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Dig Dis Sci. 2003 Sep;48(9):1813-7.

Comparison of a salivary/sputum pepsin assay with 24-hour esophageal pH monitoring for detection of gastric reflux into the proximal esophagus, oropharynx, and lung.

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1
Section of Gastroenterology, Department of Medicine, Temple University Hospital, Philadelphia, Pennsylvania 19140, USA.

Abstract

The purpose of this study was to determine whether measurement of salivary/sputum pepsin could be used as a surrogate marker for detecting gastroesophageal reflux using 24-hr esophageal pH monitoring as the gold standard. Patients with gastroesophageal reflux symptoms underwent simultaneous 24-hr esophageal pH monitoring and collection of saliva and sputum samples for pepsin measurement using a recently developed assay. In all, 16 patients provided 19 positive (10.6%) and 161 negative pepsin assays. The mean pH values for the positive pepsin samples were lower then the negative samples at both the proximal [5.34 (95% CI, 4.94-5.75) vs 6.12 (95% CI, 6.03-6.20; P < 0.01)] and distal [4.97 (95% CI, 4.61-5.33) vs 6.03 (95% CI, 5.92-6.15; P < 0.01)] pH probes. Proximal esophageal reflux was not detected in patients who had a negative pepsin assay (N = 12); in contrast, proximal esophageal reflux was documented in three of four patients with a positive assay. In conclusion, detection of pepsin in the saliva and/or sputum may provide a noninvasive method to test for the proximal reflux of gastric contents.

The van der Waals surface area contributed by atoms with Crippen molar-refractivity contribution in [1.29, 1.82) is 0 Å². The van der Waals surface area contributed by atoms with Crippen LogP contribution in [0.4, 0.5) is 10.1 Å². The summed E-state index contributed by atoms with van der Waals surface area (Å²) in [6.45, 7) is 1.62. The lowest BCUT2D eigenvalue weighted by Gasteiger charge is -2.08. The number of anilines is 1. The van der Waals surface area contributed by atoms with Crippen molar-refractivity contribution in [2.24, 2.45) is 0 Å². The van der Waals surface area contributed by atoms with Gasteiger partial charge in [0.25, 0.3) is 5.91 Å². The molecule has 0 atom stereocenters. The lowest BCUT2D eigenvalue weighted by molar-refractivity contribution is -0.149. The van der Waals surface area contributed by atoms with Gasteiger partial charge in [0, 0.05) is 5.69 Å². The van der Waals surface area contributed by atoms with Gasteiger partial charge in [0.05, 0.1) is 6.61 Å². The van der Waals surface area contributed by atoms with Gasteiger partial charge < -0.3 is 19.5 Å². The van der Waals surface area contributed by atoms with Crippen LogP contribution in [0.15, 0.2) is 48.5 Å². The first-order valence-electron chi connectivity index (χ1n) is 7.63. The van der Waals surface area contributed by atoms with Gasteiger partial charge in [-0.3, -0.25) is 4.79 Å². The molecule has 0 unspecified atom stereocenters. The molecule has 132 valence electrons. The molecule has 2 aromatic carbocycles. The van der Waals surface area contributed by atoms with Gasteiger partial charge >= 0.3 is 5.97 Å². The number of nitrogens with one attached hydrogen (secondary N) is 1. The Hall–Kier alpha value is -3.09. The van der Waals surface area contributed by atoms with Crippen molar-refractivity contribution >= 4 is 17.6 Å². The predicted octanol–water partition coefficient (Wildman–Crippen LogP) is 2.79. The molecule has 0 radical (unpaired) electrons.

PMID:
14561007
[Indexed for MEDLINE]
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